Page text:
by David Hudson
We crossed long, high-vaulted corridors; the wavering light borne by Franz threw a strange brilliance in the thickness of the gloom. The vague forms of the colored capitals, pillars and arches seemed suspended here and there in the air. Our shadows moved forward at our side like grim giants and on the walls the fantastic images over which they slipped trembled and flickered...
ETA Hoffmann, Das Majorat
The Cabinet of Dr. Caligari
Usually, we wrap up these primers at the end with suggestions for further reading, but this time around, I'd like to recommend - not insist, mind you, but highly recommend - that you check out our article "Where the Horror Came From" before you take in this one. It's there that the stage is set, the social milieu is sketched and the political and psychological undercurrents of German Expressionism are drawn out. And, though "Horror" isn't terribly long, you'll find more there on The Cabinet of Dr. Caligari, Nosferatu and some of the themes running through Fritz Lang's work. So. Please consider that article and this primer, overlapping as little possible, as complementary reads.
That said, let's lay out a few need-to-know essentials about that enormously influential slice of cinema history known - in retrospect, it should be noted - as German Expressionism. Film noir may or may not have happened without the explorations into juxtaposing light and shadow made by the filmmakers working in Weimar Germany (the period between the two world wars when a fledgling democracy was struggling to take hold, its constitutional assembly cowering in Weimar, a smallish city some 150 miles southwest of the capital, Berlin), but it's hard to imagine the films noir, or for that matter, many of the horror and crime pictures of the 30s and 40s looking the way they do without German Expressionism preceding them. Even if for no other reason than that so many of the great German directors, cinematographers and set designers of the 1920s were chased out of the country and over to Hollywood by the rise of Hitler.
But to step back a moment, a bit of background. As an artistic movement, Expressionism was already well underway by the outbreak of World War I but the German film industry was not. Art historian Norbert Lynton zeroes in on the core idea:
All human action is expressive; a gesture is an intentionally expressive action. All art is expressive - of its author and of the situation in which he works - but some art is intended to move us through visual gestures that transmit, and perhaps give release to, emotions and emotionally charged messages. Such art is expressionist.
You might keep in mind this repetitive emphasis on what are clearly the key words here - "expressive," "emotion." Back when they were just becoming guiding principles, and for some, calls to action in art and literature in around, say, 1905 or 1910, these still somewhat clumsy and inarticulate notions hadn't yet jelled into a single, well-defined movement. "Expressionist" was still a term, for example, applied to certain artists who'd lived and worked in the Middle Ages (and not without good reason, too).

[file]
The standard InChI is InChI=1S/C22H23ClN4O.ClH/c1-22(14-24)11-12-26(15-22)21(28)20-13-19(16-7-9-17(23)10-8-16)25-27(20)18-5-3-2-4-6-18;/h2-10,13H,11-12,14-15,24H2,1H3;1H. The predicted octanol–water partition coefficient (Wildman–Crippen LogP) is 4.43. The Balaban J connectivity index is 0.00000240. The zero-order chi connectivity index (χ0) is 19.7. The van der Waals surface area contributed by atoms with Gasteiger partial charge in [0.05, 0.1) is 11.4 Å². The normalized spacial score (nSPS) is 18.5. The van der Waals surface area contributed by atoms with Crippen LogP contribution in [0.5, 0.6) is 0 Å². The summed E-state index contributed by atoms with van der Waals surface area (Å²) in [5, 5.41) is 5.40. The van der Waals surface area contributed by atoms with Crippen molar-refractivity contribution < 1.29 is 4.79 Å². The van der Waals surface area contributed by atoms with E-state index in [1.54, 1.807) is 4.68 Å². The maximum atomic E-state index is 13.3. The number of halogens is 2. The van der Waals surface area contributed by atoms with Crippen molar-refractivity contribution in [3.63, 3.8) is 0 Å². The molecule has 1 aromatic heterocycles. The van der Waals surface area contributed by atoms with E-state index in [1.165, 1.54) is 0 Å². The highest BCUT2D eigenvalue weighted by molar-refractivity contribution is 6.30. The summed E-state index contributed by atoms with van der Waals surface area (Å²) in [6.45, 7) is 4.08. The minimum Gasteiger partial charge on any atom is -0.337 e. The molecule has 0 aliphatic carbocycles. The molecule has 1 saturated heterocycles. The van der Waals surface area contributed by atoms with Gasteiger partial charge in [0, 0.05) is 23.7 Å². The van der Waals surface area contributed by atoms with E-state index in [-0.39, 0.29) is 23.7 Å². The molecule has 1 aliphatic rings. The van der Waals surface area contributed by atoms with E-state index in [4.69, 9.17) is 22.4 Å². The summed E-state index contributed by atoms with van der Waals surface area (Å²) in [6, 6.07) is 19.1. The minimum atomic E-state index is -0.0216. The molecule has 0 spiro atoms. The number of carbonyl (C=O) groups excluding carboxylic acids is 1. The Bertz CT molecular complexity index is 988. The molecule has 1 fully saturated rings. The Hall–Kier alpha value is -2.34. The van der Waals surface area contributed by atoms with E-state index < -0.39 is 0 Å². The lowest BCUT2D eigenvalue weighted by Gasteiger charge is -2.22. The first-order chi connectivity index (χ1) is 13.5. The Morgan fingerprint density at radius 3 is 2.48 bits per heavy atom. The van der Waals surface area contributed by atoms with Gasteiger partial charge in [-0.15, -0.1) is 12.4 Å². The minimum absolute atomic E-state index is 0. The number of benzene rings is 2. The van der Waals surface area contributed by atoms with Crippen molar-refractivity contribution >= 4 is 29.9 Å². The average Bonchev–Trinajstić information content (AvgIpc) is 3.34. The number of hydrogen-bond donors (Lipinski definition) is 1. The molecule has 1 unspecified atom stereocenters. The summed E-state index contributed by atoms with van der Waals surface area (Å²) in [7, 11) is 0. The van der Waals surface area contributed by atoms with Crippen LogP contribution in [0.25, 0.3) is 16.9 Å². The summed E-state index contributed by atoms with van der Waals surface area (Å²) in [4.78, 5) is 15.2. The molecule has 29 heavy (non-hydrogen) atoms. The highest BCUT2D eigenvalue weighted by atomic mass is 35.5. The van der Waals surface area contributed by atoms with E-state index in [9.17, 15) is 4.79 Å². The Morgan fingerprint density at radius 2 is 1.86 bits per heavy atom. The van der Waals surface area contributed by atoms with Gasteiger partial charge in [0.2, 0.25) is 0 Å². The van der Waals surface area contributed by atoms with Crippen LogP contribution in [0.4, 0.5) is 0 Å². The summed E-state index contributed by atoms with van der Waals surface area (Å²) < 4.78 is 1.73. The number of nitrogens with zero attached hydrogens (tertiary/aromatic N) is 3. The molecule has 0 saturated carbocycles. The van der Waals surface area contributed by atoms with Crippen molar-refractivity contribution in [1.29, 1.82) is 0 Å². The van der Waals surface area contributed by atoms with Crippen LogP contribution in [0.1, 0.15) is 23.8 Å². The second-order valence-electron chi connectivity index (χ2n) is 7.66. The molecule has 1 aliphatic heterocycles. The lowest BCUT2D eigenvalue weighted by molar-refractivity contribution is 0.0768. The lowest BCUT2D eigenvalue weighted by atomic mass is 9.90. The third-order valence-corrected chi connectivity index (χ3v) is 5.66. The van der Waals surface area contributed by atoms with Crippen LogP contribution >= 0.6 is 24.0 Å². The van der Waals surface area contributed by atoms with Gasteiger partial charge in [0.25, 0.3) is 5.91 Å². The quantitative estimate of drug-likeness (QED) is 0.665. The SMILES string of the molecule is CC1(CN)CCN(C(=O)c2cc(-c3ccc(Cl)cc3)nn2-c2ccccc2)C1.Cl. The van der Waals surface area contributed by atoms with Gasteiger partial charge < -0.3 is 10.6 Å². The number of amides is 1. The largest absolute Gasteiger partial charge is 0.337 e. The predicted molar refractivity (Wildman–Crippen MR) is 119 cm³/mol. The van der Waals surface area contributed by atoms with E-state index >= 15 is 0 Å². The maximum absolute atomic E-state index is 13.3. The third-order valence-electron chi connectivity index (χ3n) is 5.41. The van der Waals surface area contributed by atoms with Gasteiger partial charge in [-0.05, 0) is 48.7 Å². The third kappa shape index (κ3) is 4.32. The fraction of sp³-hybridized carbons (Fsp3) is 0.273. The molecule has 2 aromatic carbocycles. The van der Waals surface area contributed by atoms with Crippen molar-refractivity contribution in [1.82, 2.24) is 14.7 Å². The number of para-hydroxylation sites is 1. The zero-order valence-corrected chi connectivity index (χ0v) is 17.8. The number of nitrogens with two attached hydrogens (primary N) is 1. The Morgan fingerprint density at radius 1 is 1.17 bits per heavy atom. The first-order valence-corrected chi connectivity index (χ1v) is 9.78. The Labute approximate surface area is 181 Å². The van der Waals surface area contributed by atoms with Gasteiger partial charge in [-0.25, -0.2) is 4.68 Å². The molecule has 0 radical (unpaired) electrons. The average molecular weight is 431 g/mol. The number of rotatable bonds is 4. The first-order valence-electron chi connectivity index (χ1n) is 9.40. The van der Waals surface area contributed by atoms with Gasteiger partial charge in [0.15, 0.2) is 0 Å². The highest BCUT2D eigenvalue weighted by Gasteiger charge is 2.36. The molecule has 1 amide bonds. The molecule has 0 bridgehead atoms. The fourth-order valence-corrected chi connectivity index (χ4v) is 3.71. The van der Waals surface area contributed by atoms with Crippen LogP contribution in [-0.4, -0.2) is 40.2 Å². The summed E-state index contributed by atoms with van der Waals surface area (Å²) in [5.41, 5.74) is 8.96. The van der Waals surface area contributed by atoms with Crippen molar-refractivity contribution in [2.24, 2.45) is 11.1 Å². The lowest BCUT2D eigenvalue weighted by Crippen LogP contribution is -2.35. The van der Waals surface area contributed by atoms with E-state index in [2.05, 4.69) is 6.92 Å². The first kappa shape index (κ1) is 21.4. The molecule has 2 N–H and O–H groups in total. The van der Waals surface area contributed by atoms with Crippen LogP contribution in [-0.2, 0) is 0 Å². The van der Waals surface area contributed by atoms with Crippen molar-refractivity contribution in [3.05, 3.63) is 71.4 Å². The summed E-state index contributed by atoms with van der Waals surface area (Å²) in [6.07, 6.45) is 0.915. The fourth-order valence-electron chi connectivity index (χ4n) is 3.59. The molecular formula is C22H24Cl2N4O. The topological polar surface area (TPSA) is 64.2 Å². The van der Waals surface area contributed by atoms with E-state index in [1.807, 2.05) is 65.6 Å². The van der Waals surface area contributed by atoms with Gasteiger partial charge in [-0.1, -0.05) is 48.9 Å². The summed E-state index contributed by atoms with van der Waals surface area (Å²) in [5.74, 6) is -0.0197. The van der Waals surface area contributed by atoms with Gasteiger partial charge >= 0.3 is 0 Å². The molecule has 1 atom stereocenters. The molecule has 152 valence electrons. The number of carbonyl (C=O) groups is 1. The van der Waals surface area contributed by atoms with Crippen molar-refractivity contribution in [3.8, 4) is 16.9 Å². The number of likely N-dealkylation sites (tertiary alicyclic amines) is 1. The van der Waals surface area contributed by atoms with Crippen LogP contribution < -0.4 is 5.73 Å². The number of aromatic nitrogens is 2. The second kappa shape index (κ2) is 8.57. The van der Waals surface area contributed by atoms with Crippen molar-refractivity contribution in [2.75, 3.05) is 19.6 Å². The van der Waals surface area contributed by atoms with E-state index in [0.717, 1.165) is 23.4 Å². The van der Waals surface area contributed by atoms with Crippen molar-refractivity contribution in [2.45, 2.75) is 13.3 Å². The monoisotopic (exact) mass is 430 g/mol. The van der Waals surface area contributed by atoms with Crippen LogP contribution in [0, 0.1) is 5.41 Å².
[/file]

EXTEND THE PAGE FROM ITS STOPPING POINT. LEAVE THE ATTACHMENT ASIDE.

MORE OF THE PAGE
But ever since the unification of the German states into a single political entity - an empire! - in 1871, the period known as Wilhelminism (named for the successive Kaisers) had become all too suffocating for what sociologist and art critic Wolfgang Rothe calls "the generation of 1910." Rothe pokes into the mindset of these artists and writers:
Young people were angered and repelled by the all too contradictory aspects of feudal aristocracy, economic expansionism and unquestioning belief in scientific progress, regression into ultra-nationalism and a deluded sense of global mission, inner consolidation of the young Reich with its aspirations to world power, the sanctification of the status quo entailed in "education and property," and hectic industrialization's disruptive impact on established social structures.
Quite a few bones to pick, but what has all that got to do with movies? Hold on, we're getting there. The point for the moment is that if there were rumblings of revolution throughout Germany in the early years of the 20th century, both political and artistic, those rumblings would crescendo into a tumultuous roar when WWI made life in Germany much, much worse. When Germany was defeated and thrown into economic, political and social chaos, those artists and writers knew precisely where to lay the blame. Bourgeois values, cold logic and unattainable beauty were tossed out the window; their art would be as raw, violent and dark as the world they lived in, driven by furious emotion toward a set of aesthetic characteristics that would later roughly define what we talk about when we talk about "Expressionism."
At the risk of overly generalizing, it's fair to say that on the whole, painters abandoned realism and countryside landscapes for nightmare depictions of impoverished lives in ravished cities, their bold strokes of dark lines bending and creaking under the strain. Writers clipped their sentences to the barest essence, their voices almost always pounding away full blast, and in all the arts, there was a near-obsession with death and decay and an apocalyptic sense that civilization had come to the end of its rope.
Meanwhile, oddly enough, the war had a pretty stimulating effect on the film industry. With imports embargoed and the property of foreign companies confiscated, German film companies scrambled to take advantage of the public's ravenous hunger for distraction. In 1914, 47 foreign film companies dominated the market while 25 German firms struggled. By 1918, the number of foreign firms had dwindled to ten; German companies numbered 310. And in December 1917, with the war in its final phases, the big one was founded. The government-run propaganda factory, the Bild und Film Amt (BUFA) met in near secrecy with a few other companies and struck a merger deal that resulted in the Universum-Film Aktiengesellschaft (Ufa).